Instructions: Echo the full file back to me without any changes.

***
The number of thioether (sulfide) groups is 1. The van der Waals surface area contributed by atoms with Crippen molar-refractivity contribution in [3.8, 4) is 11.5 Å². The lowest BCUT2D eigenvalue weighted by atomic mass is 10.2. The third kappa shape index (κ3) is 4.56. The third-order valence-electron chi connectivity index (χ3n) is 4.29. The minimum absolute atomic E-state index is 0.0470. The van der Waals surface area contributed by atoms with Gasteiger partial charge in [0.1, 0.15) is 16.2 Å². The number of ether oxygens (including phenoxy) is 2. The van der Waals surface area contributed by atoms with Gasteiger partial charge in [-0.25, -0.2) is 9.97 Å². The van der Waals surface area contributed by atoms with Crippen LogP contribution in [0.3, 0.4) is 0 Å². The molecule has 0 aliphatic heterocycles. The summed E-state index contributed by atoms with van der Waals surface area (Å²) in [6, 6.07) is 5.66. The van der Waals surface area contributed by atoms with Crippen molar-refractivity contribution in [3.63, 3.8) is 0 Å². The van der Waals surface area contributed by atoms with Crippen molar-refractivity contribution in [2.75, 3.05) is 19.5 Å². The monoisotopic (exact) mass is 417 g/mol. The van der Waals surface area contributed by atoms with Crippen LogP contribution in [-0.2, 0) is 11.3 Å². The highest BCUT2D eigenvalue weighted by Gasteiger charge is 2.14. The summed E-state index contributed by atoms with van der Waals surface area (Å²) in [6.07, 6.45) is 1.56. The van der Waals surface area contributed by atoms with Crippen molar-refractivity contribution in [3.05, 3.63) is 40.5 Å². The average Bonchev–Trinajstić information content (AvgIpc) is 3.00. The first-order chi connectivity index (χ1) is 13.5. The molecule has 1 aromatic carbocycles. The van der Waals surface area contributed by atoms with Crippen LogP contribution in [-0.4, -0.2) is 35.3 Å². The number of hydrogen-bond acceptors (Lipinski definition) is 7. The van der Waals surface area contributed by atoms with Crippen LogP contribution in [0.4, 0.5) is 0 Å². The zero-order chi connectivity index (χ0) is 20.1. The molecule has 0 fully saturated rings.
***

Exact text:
The number of thioether (sulfide) groups is 1. The van der Waals surface area contributed by atoms with Crippen molar-refractivity contribution in [3.8, 4) is 11.5 Å². The lowest BCUT2D eigenvalue weighted by atomic mass is 10.2. The third kappa shape index (κ3) is 4.56. The third-order valence-electron chi connectivity index (χ3n) is 4.29. The minimum absolute atomic E-state index is 0.0470. The van der Waals surface area contributed by atoms with Gasteiger partial charge in [0.1, 0.15) is 16.2 Å². The number of ether oxygens (including phenoxy) is 2. The van der Waals surface area contributed by atoms with Gasteiger partial charge in [-0.25, -0.2) is 9.97 Å². The van der Waals surface area contributed by atoms with Crippen LogP contribution in [0.3, 0.4) is 0 Å². The molecule has 0 aliphatic heterocycles. The summed E-state index contributed by atoms with van der Waals surface area (Å²) in [6, 6.07) is 5.66. The van der Waals surface area contributed by atoms with Crippen molar-refractivity contribution in [3.63, 3.8) is 0 Å². The van der Waals surface area contributed by atoms with Crippen molar-refractivity contribution in [2.75, 3.05) is 19.5 Å². The monoisotopic (exact) mass is 417 g/mol. The van der Waals surface area contributed by atoms with Crippen LogP contribution in [-0.2, 0) is 11.3 Å². The highest BCUT2D eigenvalue weighted by Gasteiger charge is 2.14. The summed E-state index contributed by atoms with van der Waals surface area (Å²) in [6.07, 6.45) is 1.56. The van der Waals surface area contributed by atoms with Crippen molar-refractivity contribution in [3.05, 3.63) is 40.5 Å². The average Bonchev–Trinajstić information content (AvgIpc) is 3.00. The first-order chi connectivity index (χ1) is 13.5. The molecule has 1 aromatic carbocycles. The van der Waals surface area contributed by atoms with Crippen LogP contribution in [-0.4, -0.2) is 35.3 Å². The number of hydrogen-bond acceptors (Lipinski definition) is 7. The van der Waals surface area contributed by atoms with Crippen LogP contribution in [0.4, 0.5) is 0 Å². The zero-order chi connectivity index (χ0) is 20.1. The molecule has 0 fully saturated rings.